The Montreal Gazette has indicated that it plans to continue running restaurant reviews in the future following the departure of respected longtime critic Lesley Chesterman, but it seems that weekly, fine dining critiques may be a thing of the past.
In an column reflecting on Chesterman’s 20 years at the Gazette, editor-in-chief Lucinda Chodan clarified the newspaper’s stance on hiring a new restaurant critic — a staple role at the English newspaper for decades.
“We plan to replace her work with regular coverage of the dining scene,” Chodan writes.
“We are going to take our time to find the right person, but one thing is obvious. We are not looking for the new Lesley Chesterman...we are looking at a different mix of coverage that might include fewer reviews and more restaurant news and other elements.”
There’s a few points to consider here — firstly, it’s probably wise for the Gazette to not try to sculpt “Lesley Chesterman 2.0” — with 20 years at the helm and correspondingly, a big following, trying to replicate Chesterman’s distinctive style of take-downs and glowingly warm praise would be a move that could easily come across as insipid.
Instead, it seems the Gazette is letting the pendulum swing rather far in the other direction: it appears that any Chesterman “replacement” won’t even inherit the same job description and will likely be a hybrid reporter and critic. That would be new ground for the newspaper, which has mostly stuck to reviews and general commentary around the restaurant scene, rather than committed coverage to happenings in that food scene (for example, non-review coverage of new restaurants, closures, and so forth).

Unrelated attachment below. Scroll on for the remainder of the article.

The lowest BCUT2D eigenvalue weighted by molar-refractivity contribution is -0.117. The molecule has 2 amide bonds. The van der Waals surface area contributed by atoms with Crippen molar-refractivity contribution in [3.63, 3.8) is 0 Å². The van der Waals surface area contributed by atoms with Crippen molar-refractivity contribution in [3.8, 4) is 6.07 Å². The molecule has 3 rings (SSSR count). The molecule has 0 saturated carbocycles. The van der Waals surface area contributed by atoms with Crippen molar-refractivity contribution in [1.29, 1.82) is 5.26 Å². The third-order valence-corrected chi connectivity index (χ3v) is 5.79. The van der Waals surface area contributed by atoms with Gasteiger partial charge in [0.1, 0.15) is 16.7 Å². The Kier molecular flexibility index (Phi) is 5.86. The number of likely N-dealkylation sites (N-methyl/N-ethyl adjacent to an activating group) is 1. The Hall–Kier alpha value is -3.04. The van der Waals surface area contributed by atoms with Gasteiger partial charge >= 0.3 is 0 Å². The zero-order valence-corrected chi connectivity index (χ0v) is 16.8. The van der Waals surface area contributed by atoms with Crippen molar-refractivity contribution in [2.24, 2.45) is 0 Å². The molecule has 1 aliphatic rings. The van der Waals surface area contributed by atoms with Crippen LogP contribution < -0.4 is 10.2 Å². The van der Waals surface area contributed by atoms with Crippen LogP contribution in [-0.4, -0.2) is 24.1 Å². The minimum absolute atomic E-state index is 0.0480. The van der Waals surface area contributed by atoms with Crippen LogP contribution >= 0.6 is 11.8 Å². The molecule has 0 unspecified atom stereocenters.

A less charitable take on this news is that the Gazette might be seeking to cut costs by moving away from fine dining reviews. A dedicated critic can be a substantial cost: restaurant critics typically visit a restaurant twice, so every review costs much more than just paying a regular columnist’s wage. With her following, Chesterman was presumably worth the expense, but a less-known replacement might not justify the cost.
Given that the Gazette and other newspapers under the struggling Postmedia umbrella have routinely laid off staff in recent years, it could have been easier to just let food coverage lapse. That considered, it’s a good thing that the paper is planning to continue it, even if it’s with a sort-of-critic, sort-of-journalist role instead. That would leave Montreal with two regular food critics — Jean-Philippe Tastet at Le Devoir, and Marie-Claude Lortie at La Presse, not to mention smaller publications like Nightlife.ca and Cult MTL periodically publishing (typically more casual) reviews online.
The Gazette hasn’t published any kind of job posting for a Chesterman replacement, and it seems like the obvious candidate, Maeve Haldane (who occasionally filled in for Chesterman), may not be taking it (if she’s even interested, of course). With Chodan noting that the paper will take its time, it seems a replacement won’t be announced until later in the winter.